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A £14 billion damages claim against MasterCard over charges that were passed on to shoppers is to proceed to a preliminary tribunal early next year.

The hearing set to begin on January 18 will determine if the case can proceed as a landmark UK collective action.

The claim – led by former financial services ombudsman Walter Merricks, who has instructed US-based law firm Quinn Emanuel – was filed in September at the Competition Appeal Tribunal (CAT) in London under the new Consumer Rights Act 2015.

It claims MasterCard set unlawfully high interchange fees – charged to stores when shoppers swipe their debit or credit cards – for 16 years, which were passed on to consumers in the form of inflated prices for good and services.

In 2014 the European Court of Justice declared that such fees were a violation of EU antitrust rules.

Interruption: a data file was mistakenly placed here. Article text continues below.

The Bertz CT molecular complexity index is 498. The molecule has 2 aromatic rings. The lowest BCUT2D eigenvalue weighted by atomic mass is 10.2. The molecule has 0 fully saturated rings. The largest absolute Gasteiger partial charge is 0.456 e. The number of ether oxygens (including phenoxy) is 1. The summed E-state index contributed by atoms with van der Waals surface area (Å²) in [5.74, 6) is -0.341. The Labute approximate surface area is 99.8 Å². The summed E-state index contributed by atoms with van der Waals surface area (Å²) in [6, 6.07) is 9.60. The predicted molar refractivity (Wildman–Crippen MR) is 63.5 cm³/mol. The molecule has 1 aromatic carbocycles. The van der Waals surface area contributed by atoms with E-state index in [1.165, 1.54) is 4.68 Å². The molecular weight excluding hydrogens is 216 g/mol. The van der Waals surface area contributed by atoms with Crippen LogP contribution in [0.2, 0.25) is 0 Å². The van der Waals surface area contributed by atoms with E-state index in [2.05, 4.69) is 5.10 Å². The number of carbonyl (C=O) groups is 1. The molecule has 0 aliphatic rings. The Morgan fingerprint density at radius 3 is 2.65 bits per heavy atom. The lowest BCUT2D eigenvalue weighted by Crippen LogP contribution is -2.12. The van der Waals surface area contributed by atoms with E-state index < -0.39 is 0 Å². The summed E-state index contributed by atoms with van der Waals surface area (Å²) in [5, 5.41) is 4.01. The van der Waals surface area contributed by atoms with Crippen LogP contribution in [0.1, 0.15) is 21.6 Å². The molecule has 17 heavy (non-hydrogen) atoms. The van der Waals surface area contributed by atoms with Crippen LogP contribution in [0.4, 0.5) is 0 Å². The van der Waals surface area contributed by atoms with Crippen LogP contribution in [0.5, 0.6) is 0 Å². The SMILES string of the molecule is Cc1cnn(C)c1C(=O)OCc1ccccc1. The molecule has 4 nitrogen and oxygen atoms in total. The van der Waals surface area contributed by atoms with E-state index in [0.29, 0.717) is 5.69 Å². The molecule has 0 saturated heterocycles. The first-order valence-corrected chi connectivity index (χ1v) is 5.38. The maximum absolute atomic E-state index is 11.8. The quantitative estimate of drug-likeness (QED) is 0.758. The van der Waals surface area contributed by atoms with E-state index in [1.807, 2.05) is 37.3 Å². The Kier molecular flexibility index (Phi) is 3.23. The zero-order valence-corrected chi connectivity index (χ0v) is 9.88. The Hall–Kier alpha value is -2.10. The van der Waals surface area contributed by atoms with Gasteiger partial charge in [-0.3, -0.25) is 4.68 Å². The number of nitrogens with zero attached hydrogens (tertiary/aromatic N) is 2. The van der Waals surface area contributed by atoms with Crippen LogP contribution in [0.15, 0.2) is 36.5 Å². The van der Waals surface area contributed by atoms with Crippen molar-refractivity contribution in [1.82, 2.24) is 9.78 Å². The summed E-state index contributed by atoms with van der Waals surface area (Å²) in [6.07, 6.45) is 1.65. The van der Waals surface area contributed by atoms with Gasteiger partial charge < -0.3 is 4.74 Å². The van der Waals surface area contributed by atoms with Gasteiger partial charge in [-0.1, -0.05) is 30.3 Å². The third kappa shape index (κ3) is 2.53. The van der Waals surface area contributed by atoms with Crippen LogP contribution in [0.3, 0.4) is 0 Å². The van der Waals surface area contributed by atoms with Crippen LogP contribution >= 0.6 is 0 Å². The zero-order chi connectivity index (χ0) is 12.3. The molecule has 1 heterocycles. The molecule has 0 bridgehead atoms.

On April 29 last year the European Parliament and the Council of the European Union adopted the Interchange Fee Regulation, and caps of 0.2% for debit cards and 0.3% for credit cards came into effect on December 9.

Mr Merricks has launched a website,, giving consumers information about the case, such as upcoming dates, the full claim form and other key legal documents.

MasterCard has said it “firmly disagrees” with the basis of the claim.

All UK consumers who paid the charges and are currently living in the UK will automatically become part of the group of claimants unless they explicitly opt out.

Those no longer living in the UK but who were here between 1992 and 2008 will have the opportunity to opt in.

The firm said: “MasterCard continues to disagree with the basis of the proposed collective action and we will strongly oppose this claim in the event the court decides to hear the case.

“Our payments network delivers choice to consumers and real value through the benefits of security, convenience and consumer protection, and we are committed to investing in our services in order to continue to meet the rapidly evolving needs of all our customers.”

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